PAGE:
So, there you have it: four key USES of cash. Taken together, they provide some good reasons to keep at least a modest “stream” of liquid assets in your portfolio. Speaking of which, just as Mother Nature sends out “signals” to indicate a change in seasons — falling leaves, colder temperatures, shorter days, etc. — your portfolio will frequently “tell” you when you need to make adjustments. Here are a couple of indicators you may want to heed:
Out-of-balance portfolio — Even the best stocks can lose value when the overall market is down, but if you only own stocks, you could take a big hit during a downturn and if it happens repeatedly, you may find it hard to even stay invested. After all, stocks will always fluctuate in value, and protection of your principal is not guaranteed. Yet you can at least help defend yourself against market volatility by balancing your portfolio with a mix of cash, stocks, bonds, government securities, certificates of deposit (CDs) and other investments, with the percentage of each type of asset based on your individual goals, time horizon and risk tolerance.
“Overweighting” of individual investments — Related to the point made above, you can also have too much money kept in a single investment, such as an individual stock or bond. Sometimes, this “overweighting” can happen almost on its own, as when a stock, or stock-based vehicle, has increased so much in value that it now takes on a larger percentage of your portfolio than you had intended — possibly bringing with it more risk than you had intended, too. As a general rule, no single investment should take up more than a small percentage of your entire portfolio.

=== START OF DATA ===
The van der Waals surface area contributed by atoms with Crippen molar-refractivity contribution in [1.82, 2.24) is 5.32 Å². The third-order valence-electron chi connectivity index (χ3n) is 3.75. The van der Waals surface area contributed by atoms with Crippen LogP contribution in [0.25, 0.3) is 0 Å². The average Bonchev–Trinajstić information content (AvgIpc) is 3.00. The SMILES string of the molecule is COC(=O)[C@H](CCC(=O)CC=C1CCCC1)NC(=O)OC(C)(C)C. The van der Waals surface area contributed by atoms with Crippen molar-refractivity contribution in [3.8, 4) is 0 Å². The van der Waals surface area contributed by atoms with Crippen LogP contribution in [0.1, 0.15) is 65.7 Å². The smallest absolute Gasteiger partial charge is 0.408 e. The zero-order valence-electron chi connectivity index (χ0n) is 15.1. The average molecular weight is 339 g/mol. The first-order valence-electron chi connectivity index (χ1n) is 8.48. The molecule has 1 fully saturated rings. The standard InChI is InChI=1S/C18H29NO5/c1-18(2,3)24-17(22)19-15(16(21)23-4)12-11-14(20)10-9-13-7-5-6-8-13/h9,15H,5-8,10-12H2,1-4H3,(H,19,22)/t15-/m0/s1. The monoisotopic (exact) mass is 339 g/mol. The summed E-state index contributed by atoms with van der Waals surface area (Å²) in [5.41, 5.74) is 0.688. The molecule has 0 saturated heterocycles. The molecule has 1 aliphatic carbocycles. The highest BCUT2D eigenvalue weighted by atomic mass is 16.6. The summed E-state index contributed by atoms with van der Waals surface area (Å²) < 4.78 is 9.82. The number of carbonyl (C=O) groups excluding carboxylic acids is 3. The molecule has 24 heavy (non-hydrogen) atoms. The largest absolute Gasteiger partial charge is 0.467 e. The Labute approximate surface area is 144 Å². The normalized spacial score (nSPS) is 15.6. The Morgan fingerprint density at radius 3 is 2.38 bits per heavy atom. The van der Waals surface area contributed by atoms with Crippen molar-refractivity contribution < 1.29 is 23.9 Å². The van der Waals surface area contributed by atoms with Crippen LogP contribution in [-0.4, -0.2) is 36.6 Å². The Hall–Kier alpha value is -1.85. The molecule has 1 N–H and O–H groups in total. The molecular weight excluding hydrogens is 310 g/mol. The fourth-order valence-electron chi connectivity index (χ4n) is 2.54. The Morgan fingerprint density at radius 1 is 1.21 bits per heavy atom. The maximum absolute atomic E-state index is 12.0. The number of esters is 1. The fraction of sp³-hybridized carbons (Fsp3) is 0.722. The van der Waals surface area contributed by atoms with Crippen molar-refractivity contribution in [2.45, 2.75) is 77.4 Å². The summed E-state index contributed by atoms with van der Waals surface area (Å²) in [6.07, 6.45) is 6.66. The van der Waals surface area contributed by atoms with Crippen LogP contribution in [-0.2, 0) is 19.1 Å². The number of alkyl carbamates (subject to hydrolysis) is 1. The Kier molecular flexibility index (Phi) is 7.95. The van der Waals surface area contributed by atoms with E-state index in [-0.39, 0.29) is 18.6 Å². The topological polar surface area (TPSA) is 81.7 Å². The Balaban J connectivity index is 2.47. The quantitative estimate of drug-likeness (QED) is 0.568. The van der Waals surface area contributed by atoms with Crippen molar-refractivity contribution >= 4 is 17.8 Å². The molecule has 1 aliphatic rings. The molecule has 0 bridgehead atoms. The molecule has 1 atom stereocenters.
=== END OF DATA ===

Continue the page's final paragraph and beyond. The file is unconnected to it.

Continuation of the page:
Your own life may also send you some messages regarding changes you may need to make to your investment and financial strategies. Here are just a few of the milestones that may trigger necessary moves:
New relationship — Is he “the one”? If so, then you will want to consider how and when to include him (or her) in your financial life. This is especially true if you get legally manned in one of the forward-thinking states where this is already legal (like Illinois, Maine or California, just to name three).
New job — Assuming your new job offers you a retirement plan, such as a 401(k) or similar vehicle, you’ll have some choices to make. How much can you afford to contribute? How should you allocate your dollars among the investment choices offered in the plan? How can you best integrate your 401 (k) or other plan into your overall investment portfolio to avoid duplication? Also, do not forget stock options, which some firms do offer. They allow you to invest a portion of your pay into the firm’s stock, but think carefully and do some research. Just because you work somewhere does not mean they have a good or bad stock record, so find out more before you invest, which is a good idea with any stock purchase.
Impending retirement — As you enter retirement, you may want to adjust your portfolio to help reduce its short-term fluctuations and to provide more current income opportunities. At the same time, you may still need to invest for growth — you could be retired for two or three decades, and you’ll need to stay ahead of inflation.
Pay close attention to the messages coming from your portfolio — and from your life. These “signals” will give you a good idea of when it’s time to make the right investment-related moves.